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Employer health plan in 2025? Don't count on it

Large employers remain committed to providing their workers with health benefits for now, despite rising costs and more regulation under Obamacare. But three out of four big firms aren't sure they'll still be doing it by 2025.

"That is very much a function of the uncertainty swirling around in the health-care landscape right now," said Randall Abbott, senior health-care consultant at benefits advisory firm Towers Watson.

Executives at 95 percent of major companies said subsidizing health insurance for active employees would continue to be an important part of compensation programs for the next few years, according to the 2014 large employer survey conducted by Towers Watson and the National Business Group on Health.

Martin Barraud | Stone | Getty Images

Longer term, only a quarter of the respondents expressed confidence that their firm would still offer employee health coverage 10 years from now. That's a record low reading in the 19-year history of the employer survey.

(Read more: Another Obamacare test: Keeping co-ops afloat)

"It's the highest degree of uncertainty we've seen," said Abbott. "It has been exacerbated by ACA."

One big reason: the so-called Cadillac Tax. In 2018, under the Affordable Care Act, high-priced employer-sponsored insurance plans will trigger a 40 percent excise tax on insurance benefits in excess of $10,200 for an individual and $27,500 for a family plan.

Cadillac Tax threat

Towers Watson estimates that nearly two-thirds of employers will be faced with the tax starting in four years. Many companies are trying to get ahead of the game by paring costs and bringing benefit plans in line now.

The industries facing the biggest exposure to the tax are those with highly compensated employees, including Health Care, Technology and Financial Services. All three saw plan costs in 2013 well above the ACA excise tax threshold.

(Read more: Meet Oscar: A techie insurer primed for Obamacare)

In the health-care industry, the median cost of a single employee health plan last year was $12,805, according to Towers Watson; the median cost in high-tech firms was $12,593, while in financial services, it was $10,828.

"If you're at the high end of that spectrum,you may have a need to make more aggressive change faster than others in that industry," Abbott said.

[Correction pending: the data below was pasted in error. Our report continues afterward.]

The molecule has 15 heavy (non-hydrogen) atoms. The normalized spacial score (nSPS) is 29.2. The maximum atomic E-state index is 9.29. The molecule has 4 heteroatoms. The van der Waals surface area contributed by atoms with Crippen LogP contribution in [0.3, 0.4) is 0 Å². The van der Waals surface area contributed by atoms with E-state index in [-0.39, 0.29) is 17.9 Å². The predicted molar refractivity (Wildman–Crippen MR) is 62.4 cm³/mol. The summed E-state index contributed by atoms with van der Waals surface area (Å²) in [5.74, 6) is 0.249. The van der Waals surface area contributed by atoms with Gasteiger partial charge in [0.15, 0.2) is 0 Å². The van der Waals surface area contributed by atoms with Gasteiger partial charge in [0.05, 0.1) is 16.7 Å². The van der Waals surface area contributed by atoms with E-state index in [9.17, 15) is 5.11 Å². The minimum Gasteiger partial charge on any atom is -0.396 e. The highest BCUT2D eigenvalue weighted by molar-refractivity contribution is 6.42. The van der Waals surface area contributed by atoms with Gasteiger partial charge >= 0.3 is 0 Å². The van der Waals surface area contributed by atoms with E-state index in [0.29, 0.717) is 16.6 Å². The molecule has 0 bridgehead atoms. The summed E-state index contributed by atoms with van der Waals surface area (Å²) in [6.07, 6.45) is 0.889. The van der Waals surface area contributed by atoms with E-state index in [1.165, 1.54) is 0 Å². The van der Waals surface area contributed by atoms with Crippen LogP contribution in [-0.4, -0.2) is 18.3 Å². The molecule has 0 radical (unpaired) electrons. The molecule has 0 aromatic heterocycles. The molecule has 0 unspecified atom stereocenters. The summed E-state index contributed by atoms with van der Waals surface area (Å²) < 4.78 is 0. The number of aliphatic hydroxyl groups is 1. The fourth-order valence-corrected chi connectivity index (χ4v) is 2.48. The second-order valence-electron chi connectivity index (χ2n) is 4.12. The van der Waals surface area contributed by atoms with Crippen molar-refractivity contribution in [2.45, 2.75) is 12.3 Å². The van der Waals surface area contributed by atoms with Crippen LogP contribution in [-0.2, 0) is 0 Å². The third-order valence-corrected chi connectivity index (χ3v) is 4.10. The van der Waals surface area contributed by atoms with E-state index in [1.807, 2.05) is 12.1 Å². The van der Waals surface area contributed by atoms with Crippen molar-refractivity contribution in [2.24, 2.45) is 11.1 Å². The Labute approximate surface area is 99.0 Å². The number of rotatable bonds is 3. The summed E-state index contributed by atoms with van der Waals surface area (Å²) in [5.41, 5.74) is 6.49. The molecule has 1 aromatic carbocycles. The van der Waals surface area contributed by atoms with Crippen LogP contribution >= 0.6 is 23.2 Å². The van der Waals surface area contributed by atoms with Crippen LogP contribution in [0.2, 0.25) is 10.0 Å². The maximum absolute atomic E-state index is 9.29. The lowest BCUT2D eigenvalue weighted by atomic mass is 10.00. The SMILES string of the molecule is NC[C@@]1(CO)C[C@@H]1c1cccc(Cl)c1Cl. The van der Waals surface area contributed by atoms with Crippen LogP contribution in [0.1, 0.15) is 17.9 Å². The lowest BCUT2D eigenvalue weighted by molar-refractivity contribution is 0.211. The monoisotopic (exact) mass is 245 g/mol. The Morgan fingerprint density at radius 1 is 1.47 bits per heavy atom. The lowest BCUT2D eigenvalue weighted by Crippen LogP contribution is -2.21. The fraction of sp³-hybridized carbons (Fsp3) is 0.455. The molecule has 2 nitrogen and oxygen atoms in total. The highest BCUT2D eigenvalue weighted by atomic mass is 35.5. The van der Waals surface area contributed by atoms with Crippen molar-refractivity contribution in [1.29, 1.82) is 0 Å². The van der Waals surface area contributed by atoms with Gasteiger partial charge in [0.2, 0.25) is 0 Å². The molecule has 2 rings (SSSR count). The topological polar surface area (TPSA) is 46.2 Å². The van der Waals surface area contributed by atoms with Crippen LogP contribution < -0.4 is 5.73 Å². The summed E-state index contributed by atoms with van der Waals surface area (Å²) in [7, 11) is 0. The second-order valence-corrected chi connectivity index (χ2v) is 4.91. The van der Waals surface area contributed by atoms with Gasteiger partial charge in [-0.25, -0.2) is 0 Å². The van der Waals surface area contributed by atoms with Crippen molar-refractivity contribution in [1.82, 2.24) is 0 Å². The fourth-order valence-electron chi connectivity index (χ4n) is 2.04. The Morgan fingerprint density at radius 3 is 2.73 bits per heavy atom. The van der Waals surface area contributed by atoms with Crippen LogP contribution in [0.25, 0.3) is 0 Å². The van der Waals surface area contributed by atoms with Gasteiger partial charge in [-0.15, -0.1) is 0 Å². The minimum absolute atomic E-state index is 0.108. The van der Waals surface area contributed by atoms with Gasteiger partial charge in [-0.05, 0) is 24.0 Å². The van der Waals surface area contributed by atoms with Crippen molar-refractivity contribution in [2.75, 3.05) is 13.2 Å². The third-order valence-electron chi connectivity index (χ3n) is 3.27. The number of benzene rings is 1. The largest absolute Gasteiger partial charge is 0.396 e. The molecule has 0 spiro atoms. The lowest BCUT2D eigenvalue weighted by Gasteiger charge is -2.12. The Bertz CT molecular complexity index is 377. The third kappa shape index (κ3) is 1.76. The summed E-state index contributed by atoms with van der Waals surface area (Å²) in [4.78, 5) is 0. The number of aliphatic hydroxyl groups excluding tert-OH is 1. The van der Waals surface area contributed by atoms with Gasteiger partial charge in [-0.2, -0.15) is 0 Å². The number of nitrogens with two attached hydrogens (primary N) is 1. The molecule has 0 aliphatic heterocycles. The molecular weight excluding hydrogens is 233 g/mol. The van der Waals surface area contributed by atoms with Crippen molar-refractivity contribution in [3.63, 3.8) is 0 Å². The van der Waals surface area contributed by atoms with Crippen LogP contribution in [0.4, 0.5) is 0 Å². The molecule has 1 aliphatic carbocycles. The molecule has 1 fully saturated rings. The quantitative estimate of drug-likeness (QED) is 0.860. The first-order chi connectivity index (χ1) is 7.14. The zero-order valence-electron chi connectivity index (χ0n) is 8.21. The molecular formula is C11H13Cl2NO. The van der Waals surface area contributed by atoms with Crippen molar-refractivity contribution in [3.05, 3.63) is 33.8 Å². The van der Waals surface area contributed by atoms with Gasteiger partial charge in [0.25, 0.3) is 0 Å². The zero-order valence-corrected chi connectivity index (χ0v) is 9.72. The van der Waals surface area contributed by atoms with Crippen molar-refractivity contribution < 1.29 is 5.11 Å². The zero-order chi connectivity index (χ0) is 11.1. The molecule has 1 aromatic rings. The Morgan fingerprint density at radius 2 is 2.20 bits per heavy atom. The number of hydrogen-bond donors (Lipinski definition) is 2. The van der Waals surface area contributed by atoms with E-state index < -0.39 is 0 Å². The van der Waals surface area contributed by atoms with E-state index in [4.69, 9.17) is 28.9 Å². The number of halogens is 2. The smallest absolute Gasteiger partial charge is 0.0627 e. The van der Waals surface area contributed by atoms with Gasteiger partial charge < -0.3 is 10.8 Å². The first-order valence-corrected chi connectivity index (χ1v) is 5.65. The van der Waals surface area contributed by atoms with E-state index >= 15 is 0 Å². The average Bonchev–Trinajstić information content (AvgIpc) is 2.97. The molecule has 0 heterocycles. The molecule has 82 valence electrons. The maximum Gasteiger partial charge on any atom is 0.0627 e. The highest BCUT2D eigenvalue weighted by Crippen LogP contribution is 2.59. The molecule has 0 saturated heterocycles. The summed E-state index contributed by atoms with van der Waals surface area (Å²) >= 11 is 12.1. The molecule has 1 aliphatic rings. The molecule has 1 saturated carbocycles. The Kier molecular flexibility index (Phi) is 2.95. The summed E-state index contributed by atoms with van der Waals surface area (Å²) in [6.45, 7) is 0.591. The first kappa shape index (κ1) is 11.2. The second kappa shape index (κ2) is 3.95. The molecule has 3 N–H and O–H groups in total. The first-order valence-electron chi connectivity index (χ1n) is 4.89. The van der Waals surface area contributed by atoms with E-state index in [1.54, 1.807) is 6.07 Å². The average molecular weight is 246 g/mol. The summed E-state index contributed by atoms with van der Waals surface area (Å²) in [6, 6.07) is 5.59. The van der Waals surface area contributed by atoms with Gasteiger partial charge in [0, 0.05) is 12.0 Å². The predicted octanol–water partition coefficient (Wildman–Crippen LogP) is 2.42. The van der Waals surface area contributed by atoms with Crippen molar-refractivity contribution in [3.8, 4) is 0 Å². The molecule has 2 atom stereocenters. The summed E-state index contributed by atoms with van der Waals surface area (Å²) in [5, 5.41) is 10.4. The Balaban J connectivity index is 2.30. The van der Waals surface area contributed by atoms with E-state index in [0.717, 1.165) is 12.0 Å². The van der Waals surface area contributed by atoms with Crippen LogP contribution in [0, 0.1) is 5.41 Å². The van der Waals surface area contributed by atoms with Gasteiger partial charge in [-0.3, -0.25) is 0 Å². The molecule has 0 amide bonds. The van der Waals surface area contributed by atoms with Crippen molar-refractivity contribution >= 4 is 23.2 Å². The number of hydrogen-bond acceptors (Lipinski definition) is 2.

Focus on cutting costs

One of the areas where large employers are cutting back is on spousal coverage. Nearly half of those surveyed made employees pay more of the cost to insure their spouses in 2014, while a quarter of the firms added a monthly surcharge to cover spouses who can get insurance through their own jobs.

Firms have also increased their offerings of more consumer-oriented, high-deductible plans, while also shifting more of the overall costs of insurance to their employees.

Executives are also eyeing cost-containment trends from the new private health insurance exchanges from leading providers including Towers Watson, Aon Hewitt and Mercer, a unit of Marsh & McClellan.

(Read more: Hospital cuts out the middleman and sees success)

Aon Hewitt's corporate health exchange is now entering its second year of operation, serving 600,000 employees from companies that include Darden Restaurants, Sears and Walgreen.

The average cost for employers renewing on the Aon Hewitt exchange in 2014 rose just over 5 percent in 2014, including new Obamacare fees. That compares to an average of 6 percent to 7 percent increase for most major employers, according to industry estimates.

"The savings are due to competition," said Ken Sperling, Aon Hewitt's health exchange strategy leader. "Wherever you look at a retail market place, when you have competition, prices go down."

Analysts are predicting that by 2018 enrollment on the private exchanges will be even higher than enrollment on the public Obamacare exchanges, in part because of the looming Cadillac Tax.

"No employer wants to hit the excise tax," Abbott said. "Between now and 2018, they are going either to have to aggressively manage their self-managed plan to stay below the threshold, or they're going to look to buy a solution from a private exchange."

—By CNBC's Bertha Coombs. Follow her on Twitter @berthacoombs.

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